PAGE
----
Sunday, September 2, 2012

Keeping Up With Lost Time

The first reading that I assigned for my Monday / Wednesday sections of ENG 100 is an excerpt from a book titled, Procrastination: Why You Do It, What to Do About It Now. My hope is that it will offer some practical advice about how to avoid avoiding things. I know that just getting started can be the hardest part of writing. This is especially true for writers who are not particularly confident in their skills, but it happens to all of us.

When I need to get some writing done, I have a few little tricks, though I wouldn't recommend all of them. My worst trick is to reward myself with a snack after each paragraph I finish. That leads to a lot of unwanted calories. I'm trying to get away from that. This summer, I bought a 90-year old baby grand piano. My new plan is to reward myself with brief intervals of piano time after completing a paragraph or 2. The new plan could be dangerous, though--it's easy to lose track of time when playing an instrument. I'd play for 12 hours a day if I had nothing else to do (or if I wasn't afraid of annoying my fiancé with my amateurism.)

(antique piano, new bench, geriatric dog)

My other trick is to change locations. I'll write a little bit at home, then maybe go to a cafe and do a little more writing. Then maybe a library before heading back home. Changing the scenery somehow helps me renew my mental energy. Getting out of the house also helps keep me away from certain distractions (food, piano, TV).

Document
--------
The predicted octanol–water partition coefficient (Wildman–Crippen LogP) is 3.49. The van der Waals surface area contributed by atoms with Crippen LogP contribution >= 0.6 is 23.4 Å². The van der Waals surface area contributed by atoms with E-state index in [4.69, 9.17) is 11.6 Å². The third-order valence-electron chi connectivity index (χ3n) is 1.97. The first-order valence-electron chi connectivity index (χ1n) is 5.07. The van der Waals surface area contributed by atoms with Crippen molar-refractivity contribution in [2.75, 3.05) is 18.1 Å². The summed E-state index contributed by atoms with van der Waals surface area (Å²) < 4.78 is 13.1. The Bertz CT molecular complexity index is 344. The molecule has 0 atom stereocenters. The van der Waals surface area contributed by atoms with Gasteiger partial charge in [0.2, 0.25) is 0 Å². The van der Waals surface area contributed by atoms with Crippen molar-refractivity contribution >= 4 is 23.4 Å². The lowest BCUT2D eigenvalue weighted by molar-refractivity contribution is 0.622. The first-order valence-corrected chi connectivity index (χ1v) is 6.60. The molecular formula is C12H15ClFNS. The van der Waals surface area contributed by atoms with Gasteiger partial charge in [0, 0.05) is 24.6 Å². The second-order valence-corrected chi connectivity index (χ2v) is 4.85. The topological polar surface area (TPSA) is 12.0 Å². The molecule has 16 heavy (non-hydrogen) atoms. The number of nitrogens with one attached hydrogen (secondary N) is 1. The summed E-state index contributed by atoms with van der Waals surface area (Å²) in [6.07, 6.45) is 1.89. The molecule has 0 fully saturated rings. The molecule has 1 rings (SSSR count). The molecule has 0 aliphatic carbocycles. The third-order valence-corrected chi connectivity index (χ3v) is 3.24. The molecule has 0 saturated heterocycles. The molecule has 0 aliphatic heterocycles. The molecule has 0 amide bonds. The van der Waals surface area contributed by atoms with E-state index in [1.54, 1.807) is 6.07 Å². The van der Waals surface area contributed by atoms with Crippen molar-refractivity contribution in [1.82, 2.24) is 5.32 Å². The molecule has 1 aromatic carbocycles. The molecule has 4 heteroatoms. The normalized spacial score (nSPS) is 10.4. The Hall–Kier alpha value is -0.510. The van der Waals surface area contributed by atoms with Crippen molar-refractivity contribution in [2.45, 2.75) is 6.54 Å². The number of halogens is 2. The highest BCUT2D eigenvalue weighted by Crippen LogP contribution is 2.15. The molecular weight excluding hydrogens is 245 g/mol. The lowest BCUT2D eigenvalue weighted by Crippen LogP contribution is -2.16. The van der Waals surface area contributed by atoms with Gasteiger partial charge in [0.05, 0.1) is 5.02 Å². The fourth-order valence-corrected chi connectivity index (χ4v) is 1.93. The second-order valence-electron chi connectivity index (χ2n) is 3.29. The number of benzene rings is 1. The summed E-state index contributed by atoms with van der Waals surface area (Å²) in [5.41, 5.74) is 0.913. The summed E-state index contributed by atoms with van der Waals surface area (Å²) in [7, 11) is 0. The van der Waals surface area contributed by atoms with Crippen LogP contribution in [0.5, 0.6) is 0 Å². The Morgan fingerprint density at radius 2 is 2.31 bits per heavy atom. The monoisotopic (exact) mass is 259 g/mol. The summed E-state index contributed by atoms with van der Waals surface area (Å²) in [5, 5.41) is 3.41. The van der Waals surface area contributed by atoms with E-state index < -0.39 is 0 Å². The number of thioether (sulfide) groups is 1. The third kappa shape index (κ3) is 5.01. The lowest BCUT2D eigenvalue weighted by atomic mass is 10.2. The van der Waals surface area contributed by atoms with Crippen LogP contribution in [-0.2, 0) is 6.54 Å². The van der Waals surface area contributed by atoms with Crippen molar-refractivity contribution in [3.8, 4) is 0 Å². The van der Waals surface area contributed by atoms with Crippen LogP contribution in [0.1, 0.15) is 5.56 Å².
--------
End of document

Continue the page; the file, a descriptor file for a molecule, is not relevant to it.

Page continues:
The most challenging thing to deal with is the Internet, because we all almost always write on computers, and it's so easy to click away from Word and over to Facebook or YouTube or Zappos or whatever. (I spent nearly $200 on new running shoes and Doc Martens yesterday. Yikes.) I used to write in notebooks, and I know some folks disable their WiFi to stay on task. Do what you got to do, I guess.

This summer I did a good deal of procrastinating (never updated my blog, for example), but I also was fairly productive. I managed to put together a decent draft of a manuscript for first-semester college writers, which I hope my students will find useful. They seemed happy to be getting a free "textbook," but I hope its freeness is not its only good quality.

At some point in my life, I developed a really strong aversion to the phrase "killing time." It sounds so morbid and sad to me. We only have a finite amount of time as living beings--why would we want to kill any of our time? Thinking of procrastination as a kind of partial suicide -- as a wasting of our limited chances to do meaningful things with our life -- can be a strong deterrent. Getting it done today opens up possibilities for life tomorrow.

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